The Insider’s Guide to Air Filters
HVAC systems for home, school and workplace have been commonplace for decades. Unfortunately, many people install an air filter with as little thought as purchasing a car wash sponge.
Logistics for Choosing Air Filters
The environment that you are air conditioning or heating indicates the strength and durability you need in the selection of an air filter. Your home has lower requirements for filtering steel dust, wood, oil and residue irritants from your air than your workplace, for example. Nonetheless, as homeowner and family protector, it is your responsibility to purchase the correct and efficient air filter for your home’s safe air.
MERV and M3 Rating and What They Mean
Microbe Efficiency Reporting Value (shortened to MERV) and M3 ( meaning Filtrate Microbe Efficiency Value) are the two efficiency registers looked to by experts for measuring efficiency of air filters protecting your air from dust, microbes, pollen, spores, bacteria, viruses, and allergens. The higher MERV or M3 number reflects the higher strength the filter is certified as being prohibitive for any microbes listed above. This is printed on each filter package for the consumer and should also be imprinted inside the homeowner’s brain as the main criteria for selecting filters.
Your home requires protection from air pollutants that creep in naturally, are brought in by your family unknowingly, or are grown in your home surreptitiously through cooking, laundry, pets, and vagaries of living in general. The higher MERV (8 – 11 at least) or M3 (1050 – 1205 at minimum) air filters would put a guard against a clever mini-microbe getting into your home’s air and your family’s lungs.
These safer air filters also should be replaced when dirty. At the minimum you should change your air filters every three months, according to the packages–but at least once a month according to the experts who work with HVACs every day. Disparities in recommendations such as this make the homeowner’s choice of air filters for the home a tougher selection than it should be. Whether a new or seasoned homeowner, you just need to know the following:
Types of Air Filters
Cardboard Filters – The cardboard air filter is one of the disposable filters on the market. It comes in pleated or non-pleated design and it works well, although it requires replacing frequently. It will stop allergens and dust provided you do not have inside pets increasing the hair, fur and dander load. Whether you are a young new homeowner or elder retired person, you would be better off purchasing the air filters that are made of synthetics with a higher MERV count. You will always need to check your air filter regularly and change it no less than every 4 weeks. Read the instructions on the package of your cardboard filter, pleated or non-pleated. The MERV or M3 rating is paramount in any filter you purchase. The higher the rating, the more protected your family will be.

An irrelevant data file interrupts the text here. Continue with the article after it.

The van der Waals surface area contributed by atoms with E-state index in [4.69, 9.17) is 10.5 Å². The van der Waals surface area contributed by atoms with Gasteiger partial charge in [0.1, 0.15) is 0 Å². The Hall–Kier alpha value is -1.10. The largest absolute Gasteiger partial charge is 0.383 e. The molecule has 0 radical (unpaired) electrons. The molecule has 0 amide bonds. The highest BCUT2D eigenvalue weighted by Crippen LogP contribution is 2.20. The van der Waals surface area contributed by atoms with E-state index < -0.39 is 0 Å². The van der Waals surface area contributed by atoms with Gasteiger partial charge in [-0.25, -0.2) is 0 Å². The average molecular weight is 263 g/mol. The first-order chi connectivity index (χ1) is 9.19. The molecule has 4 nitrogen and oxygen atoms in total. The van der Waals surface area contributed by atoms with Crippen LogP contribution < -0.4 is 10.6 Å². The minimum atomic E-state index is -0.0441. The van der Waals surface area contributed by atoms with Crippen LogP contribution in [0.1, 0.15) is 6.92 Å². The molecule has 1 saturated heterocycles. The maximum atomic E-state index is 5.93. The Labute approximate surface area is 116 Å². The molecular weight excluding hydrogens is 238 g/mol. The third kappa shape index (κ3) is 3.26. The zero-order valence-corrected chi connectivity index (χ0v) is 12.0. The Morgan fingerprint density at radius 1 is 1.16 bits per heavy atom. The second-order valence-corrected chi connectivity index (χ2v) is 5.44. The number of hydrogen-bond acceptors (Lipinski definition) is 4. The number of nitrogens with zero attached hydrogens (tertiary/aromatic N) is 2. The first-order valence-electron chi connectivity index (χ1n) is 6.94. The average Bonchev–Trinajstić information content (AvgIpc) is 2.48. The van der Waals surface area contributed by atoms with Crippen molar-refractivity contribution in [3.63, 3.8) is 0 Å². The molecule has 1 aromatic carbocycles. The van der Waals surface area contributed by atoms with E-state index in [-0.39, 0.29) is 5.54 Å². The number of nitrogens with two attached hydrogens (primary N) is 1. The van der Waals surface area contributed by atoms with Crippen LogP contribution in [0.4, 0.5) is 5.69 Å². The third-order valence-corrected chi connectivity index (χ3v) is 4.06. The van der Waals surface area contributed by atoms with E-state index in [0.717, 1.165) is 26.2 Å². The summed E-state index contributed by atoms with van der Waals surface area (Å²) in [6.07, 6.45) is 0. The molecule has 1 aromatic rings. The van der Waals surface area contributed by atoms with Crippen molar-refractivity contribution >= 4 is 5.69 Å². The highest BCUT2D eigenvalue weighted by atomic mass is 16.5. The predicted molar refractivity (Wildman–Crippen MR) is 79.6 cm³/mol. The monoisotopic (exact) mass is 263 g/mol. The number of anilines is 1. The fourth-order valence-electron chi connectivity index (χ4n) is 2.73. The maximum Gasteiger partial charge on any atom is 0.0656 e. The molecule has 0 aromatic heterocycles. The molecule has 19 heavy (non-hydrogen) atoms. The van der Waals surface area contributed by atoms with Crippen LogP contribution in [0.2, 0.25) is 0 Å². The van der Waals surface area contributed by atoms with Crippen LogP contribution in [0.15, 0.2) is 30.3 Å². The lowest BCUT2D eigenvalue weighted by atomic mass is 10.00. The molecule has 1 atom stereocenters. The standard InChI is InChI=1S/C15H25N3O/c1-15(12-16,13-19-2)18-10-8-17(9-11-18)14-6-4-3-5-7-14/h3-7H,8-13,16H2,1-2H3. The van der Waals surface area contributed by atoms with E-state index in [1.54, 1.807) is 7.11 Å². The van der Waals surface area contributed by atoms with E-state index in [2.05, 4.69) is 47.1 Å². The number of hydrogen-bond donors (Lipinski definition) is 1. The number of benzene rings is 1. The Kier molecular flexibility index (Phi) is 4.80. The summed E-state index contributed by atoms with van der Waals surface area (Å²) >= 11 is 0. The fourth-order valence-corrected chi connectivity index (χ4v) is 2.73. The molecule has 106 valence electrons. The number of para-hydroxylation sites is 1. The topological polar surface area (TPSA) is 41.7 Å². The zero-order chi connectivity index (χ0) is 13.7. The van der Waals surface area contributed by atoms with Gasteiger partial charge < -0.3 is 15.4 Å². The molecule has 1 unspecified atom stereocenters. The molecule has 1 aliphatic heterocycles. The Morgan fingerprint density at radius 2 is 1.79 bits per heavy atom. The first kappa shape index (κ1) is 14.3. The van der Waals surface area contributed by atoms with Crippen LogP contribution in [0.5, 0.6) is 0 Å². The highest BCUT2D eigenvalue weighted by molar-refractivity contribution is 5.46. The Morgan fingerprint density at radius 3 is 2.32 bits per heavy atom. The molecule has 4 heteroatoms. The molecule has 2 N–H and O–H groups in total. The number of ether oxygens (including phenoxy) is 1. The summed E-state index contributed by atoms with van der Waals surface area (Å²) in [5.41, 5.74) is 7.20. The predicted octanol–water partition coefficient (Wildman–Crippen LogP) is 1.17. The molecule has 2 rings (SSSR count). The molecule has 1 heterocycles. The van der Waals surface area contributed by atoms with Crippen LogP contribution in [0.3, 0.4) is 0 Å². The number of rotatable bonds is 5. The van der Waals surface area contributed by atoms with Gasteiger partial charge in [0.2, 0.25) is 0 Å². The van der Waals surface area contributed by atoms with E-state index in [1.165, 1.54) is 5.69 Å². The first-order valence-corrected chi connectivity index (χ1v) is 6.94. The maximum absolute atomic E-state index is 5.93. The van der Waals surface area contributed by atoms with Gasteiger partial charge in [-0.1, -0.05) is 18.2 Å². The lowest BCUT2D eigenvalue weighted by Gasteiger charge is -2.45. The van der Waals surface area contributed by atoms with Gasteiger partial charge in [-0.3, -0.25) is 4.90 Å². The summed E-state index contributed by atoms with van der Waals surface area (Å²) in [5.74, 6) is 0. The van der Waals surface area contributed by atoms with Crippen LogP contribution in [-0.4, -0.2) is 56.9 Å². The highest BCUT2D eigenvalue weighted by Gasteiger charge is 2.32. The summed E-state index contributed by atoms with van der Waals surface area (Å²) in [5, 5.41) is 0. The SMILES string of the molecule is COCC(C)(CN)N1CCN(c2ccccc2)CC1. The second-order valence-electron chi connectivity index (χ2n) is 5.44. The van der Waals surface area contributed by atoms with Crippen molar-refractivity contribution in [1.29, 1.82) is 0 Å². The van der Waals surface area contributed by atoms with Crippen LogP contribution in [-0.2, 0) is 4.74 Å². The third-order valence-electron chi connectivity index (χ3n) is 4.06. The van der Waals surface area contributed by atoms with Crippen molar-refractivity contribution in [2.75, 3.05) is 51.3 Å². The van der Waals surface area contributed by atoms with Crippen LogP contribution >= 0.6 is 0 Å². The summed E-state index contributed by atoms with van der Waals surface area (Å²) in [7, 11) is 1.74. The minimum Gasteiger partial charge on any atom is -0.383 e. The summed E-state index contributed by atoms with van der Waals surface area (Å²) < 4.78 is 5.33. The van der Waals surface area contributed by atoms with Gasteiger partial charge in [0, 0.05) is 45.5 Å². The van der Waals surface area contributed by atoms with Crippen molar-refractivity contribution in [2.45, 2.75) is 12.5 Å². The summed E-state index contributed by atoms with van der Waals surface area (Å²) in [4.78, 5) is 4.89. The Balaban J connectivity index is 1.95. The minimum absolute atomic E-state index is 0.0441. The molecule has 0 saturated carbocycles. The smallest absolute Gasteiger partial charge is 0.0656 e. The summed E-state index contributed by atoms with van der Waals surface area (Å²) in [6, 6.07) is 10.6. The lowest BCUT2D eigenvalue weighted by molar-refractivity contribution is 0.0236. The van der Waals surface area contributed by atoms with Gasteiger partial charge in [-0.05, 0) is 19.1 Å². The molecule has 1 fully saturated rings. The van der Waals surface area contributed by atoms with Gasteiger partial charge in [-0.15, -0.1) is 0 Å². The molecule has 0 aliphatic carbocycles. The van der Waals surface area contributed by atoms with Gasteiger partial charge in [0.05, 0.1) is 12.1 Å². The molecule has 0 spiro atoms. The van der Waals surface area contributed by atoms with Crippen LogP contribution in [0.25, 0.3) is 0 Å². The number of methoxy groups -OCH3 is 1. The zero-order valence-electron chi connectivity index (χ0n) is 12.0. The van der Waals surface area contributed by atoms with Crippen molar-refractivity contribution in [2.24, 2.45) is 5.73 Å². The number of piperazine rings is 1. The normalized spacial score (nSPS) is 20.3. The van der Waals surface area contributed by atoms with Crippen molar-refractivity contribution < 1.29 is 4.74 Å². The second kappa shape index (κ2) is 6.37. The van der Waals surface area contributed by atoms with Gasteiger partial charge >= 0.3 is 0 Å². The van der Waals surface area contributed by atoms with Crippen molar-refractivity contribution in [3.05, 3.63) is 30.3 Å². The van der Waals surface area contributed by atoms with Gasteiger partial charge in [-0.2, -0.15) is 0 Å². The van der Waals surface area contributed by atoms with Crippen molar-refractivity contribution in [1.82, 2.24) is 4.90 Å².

Non-pleated air filters – Simply put, they do not have the same holding design to grab dust, dirt, allergens, microbes as the pleated design. Sometimes they are referred to as bowling ball catchers because they let smaller things through, especially (!) if they are thinner media. Again, whether pleated or not, the rating for that particular filter is what should guide the homeowner.
Pleated air filters vs. non-pleated filters – Pleated filters are a new to residential HVACs. They give more free area for air passage while being tightly woven. Pleats also have the advantage of being able to hold more. If taken apart, the filter is much larger than the frame. While this is a good concept, the effect isn’t, if your vent will only accept a 1” thick filter. It works if you have a multi-inch really thick filter set up. You can have your cake and eat it too with thick filters. You should pay attention to number of pleats per foot. The more pleats, the more filtering. It will have a higher capacity and a lower drop than other filters measuring the same but having less pleats per foot.
Reusable Air Filters – Don’t use these. Period. Reusables require EPA regulated washing and disposing of dirty water, and it is difficult to reinstall a washed filter without retaining moisture ready to become disease-bearing fungus. When you read the MERV or M3 rating on reusable filters, you will see they top out at 4, while less expensive disposables range up to MERV 16. Disposable yes– reusable no.
The homeowner certainly knows his HVAC system cost thousands of dollars. However, many new homeowners do not appreciate the great importance of a simple HVAC filter. A good fit and high MERV rating should be your filter criteria, along with diligent monthly filter changing.
If you are considering replacing your HVAC system, you can incorporate modification changes now to improve size and type of air filter servicing your system. Contact our HVAC experts now for free consultation.
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